- fatigue and trouble sleeping
- loss of appetite
- swelling in the face, wrists, ankles, or abdomen
- lower back pain near the kidneys
- changes in urine output and frequency
- increase in blood pressure
- glomerulonephritis: damage to the filtering capacity of the kidneys
- pyelonephritis: bacterial infection of the kidneys
- death of kidney cells caused by drugs or toxins
- prostate disease or blockage of the urinary tract (for instance, blockage caused by kidney stones)
- decreased blood flow to the kidneys due to dehydration, atherosclerosis, shock, congestive heart failure, or diabetes
- NSAID medications like aspirin or ibuprofen
- chemotherapy drugs
A creatinine blood test measures the level of creatinine in the blood. Creatinine is a waste product that forms when creatine breaks down. Creatine is a substance found in muscle. Creatinine levels help determine how well your kidneys function. Your kidneys are responsible for eliminating creatinine from the body when you urinate. When creatinine levels increase, your kidney function may be impaired.
Creatinine levels are usually performed along with several other laboratory tests, including BUN (blood urea nitrogen) and a basic or comprehensive metabolic panel (BMP or CMP). These tests are performed during routine physical exams to help diagnose a number of diseases like diabetes, and to look for any problems with how your kidneys are functioning.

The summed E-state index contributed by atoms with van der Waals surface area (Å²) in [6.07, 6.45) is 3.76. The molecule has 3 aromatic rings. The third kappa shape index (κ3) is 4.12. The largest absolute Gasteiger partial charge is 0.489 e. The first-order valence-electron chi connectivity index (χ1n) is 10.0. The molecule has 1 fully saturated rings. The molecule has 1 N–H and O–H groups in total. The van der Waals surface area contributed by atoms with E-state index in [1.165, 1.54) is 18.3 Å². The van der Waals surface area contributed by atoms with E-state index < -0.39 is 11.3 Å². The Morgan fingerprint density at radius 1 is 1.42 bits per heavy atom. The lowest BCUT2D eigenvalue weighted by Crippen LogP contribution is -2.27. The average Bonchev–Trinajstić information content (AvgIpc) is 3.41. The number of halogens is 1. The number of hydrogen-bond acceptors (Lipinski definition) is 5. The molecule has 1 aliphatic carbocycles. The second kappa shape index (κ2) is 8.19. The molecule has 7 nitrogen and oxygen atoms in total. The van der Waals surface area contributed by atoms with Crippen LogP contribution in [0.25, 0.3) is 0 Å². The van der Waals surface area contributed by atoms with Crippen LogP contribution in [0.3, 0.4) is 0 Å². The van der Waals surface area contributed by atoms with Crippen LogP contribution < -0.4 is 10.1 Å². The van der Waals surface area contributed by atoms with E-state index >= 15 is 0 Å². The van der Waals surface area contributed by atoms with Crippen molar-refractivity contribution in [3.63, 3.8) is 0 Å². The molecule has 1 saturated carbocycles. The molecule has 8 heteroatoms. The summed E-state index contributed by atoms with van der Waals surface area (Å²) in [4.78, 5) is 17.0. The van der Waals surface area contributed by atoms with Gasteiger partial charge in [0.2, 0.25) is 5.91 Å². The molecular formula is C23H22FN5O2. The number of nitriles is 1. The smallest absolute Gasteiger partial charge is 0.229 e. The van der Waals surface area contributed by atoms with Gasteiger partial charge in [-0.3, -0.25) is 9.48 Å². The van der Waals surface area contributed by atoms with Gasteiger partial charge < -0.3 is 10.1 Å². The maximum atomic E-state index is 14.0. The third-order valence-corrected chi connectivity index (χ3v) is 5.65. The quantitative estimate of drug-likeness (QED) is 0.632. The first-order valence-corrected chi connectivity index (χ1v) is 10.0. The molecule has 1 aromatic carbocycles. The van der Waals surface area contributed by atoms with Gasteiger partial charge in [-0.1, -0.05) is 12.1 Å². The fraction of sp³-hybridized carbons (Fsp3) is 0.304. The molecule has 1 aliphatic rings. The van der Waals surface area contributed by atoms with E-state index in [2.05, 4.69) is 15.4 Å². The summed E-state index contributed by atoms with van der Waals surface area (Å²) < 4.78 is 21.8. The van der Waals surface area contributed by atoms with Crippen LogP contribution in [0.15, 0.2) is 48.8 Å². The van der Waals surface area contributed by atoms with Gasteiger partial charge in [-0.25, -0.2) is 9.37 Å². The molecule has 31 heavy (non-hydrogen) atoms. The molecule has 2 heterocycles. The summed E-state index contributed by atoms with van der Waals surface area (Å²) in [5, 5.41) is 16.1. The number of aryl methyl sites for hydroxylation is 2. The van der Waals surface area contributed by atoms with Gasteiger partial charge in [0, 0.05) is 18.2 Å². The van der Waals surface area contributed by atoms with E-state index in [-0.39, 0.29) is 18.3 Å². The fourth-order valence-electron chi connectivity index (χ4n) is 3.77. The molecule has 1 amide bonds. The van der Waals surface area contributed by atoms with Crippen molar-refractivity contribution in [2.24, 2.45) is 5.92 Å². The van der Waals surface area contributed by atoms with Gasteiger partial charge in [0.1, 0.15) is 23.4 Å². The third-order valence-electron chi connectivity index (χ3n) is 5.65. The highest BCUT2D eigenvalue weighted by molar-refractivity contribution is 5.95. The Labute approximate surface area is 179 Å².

Your doctor might order a blood test to assess your creatinine levels if you show signs of kidney disease:
Kidney problems can be related to a number of different diseases or conditions, including:
Aminoglycoside medications (e.g. gentamycin) can cause damage to the kidneys in some people. If you are taking this type of medicine, your doctor may order regular creatinine blood tests to make sure your kidneys are healthy.
Some medications can increase your creatinine levels without causing kidney damage. Let your doctor know if you take:
You may be asked to stop taking your medication before the test. Or, your doctor may just note the drug interaction in your files.
Other than that, you don’t have to do much to prepare—the test is just a standard blood draw.
Creatinine testing requires a simple blood draw at your local lab facility. You will be asked to pull up your sleeves so the technician can find a visible vein. Most often a vein on the inside of your elbow is used. The technician, called a phlebotomist, inserts a needle into your vein to collect the blood. Creatinine blood tests do not hurt, but you might feel a slight prick when the needle is inserted. After the technician removes the needle, they will put a bandage on the site of the blood draw.
Your doctor will notify you of the results within a few days of testing.
Creatinine is measured in milligrams per deciliter of blood (mg/dL). People who are more muscular tend to have higher creatinine levels.
Normal creatinine levels range from 0.7 to 1.3 mg/dL in men and 0.6 to 1.1 mg/dL in women.
Increased creatinine levels in the blood are indicators that the kidneys may not be functioning properly.